A football expert has analysed over 60 years of data to come up with the definitive list of the players who have scored the greatest number of important goals in the history of football.
Liam Corbett was inspired by the recent talk about Lionel Messi's goalscoring feats in 2012, which led first to him being feted for scoring more goals in a calendar year than anyone else - and then criticised for the fact that it wasn't really a proper record, then undermined by a string of claims made for other stars.
With the standard of football being played by all those contenders varying hugely, Corbett decided to come up with a means of separating the 'flat track bullies' - i.e. those who helped themselves to huge hauls against inferior opposition - from the big game players who have still had what it takes to find the net even under the greatest pressure.
A complicated system (explained in full on Corbett's blog) allocated weighting to goals depending on the opposition, looking at major international tournaments - for both club and country - stretching back to the 1950 World Cup.
A goal in a World Cup final counts for five points, for example, with one in a European Championship or Copa America final counting for four and a Champions League goal counting for three. Eighteen levels of match are considered.
The analysis resulted in a clear winner: German legend Gerd Muller, who won a World Cup and a European Championship with West Germany while also collecting four Bundesliga titles, three European Cups, three Cup Winners' Cups and four German Cups in a stellar career.
The very fact that the final match of his international career saw him score the winner in a World Cup final suggests that he's not a bad shout to top the list.
Three-times World Cup winner Pele only comes third, with Real Madrid superstar Alfredo Di Stefano earning second spot after leading the Real strike force that collected five consecutive European Cups in the 1950s.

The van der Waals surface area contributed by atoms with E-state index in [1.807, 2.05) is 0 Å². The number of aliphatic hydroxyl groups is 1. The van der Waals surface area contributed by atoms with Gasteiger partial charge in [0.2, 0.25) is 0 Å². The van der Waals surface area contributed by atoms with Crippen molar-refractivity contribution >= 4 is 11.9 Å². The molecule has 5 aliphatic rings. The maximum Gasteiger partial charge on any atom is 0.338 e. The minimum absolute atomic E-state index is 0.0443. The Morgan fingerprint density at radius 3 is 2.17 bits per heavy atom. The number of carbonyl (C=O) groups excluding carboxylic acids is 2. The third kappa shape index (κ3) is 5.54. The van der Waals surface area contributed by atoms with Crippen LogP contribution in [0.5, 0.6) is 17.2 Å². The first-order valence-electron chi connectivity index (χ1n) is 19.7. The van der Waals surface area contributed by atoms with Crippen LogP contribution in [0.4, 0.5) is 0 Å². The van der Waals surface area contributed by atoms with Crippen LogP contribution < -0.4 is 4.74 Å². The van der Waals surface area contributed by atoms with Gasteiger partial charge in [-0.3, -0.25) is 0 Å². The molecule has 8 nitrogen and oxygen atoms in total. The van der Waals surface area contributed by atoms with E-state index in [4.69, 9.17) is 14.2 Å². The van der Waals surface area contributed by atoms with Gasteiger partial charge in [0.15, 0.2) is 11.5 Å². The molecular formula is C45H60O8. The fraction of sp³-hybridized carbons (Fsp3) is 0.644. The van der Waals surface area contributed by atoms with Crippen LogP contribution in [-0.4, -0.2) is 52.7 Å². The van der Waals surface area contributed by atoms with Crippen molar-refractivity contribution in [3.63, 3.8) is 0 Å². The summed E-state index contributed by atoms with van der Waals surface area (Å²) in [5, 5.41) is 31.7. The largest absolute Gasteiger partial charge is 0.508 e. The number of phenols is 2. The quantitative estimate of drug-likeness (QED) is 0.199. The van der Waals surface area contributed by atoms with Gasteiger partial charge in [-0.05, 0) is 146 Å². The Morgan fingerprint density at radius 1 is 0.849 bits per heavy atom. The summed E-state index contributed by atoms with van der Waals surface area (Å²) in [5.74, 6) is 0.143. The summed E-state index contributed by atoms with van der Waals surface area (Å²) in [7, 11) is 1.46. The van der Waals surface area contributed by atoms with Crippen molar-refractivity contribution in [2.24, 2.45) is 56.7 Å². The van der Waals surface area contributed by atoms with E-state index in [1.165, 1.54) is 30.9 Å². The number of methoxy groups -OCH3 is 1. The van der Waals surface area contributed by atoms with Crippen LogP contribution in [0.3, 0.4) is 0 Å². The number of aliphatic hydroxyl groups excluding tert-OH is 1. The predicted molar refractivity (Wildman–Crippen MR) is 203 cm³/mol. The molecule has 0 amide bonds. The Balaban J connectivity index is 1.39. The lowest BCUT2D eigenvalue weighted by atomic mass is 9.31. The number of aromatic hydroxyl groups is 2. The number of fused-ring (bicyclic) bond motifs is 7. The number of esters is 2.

Hungary's Ferenc Puskas and France's Zinedine Zidane round out the top five, with Brazil's Ronaldo right behind in sixth.
Bobby Charlton is England's highest-ranked player at 19th, just ahead of France's Michel Platini, while Geoff Hurst's hat-trick in the World Cup final is enough in itself to make him the only other Englishman in the top 50 at number 32.
That's a full seven spots better than Lionel Messi - who at 39th is a full 14 places below arch-rival Cristiano Ronaldo. Maybe the naysayers are right after all: Messi really does appear to have filled his boots in less important matches, at least in his career so far.
Given that he is still just 25, however, we'd bet that he'll be a fair bit higher on this list by the time he hangs up his boots.
|2||Alfredo Di Stefano||Argentina||19||45|
|11||Marco van Basten||Holland||8||21|
|22||Alessandro Del Piero||Italy||7||17|
|24||Juan Roman Riquelme||Argentina||8||16.5|
|26||Juan Alberto Schiaffino||Uruguay||6||16|
|40||Andreas Brehme||West Germany||3||13|
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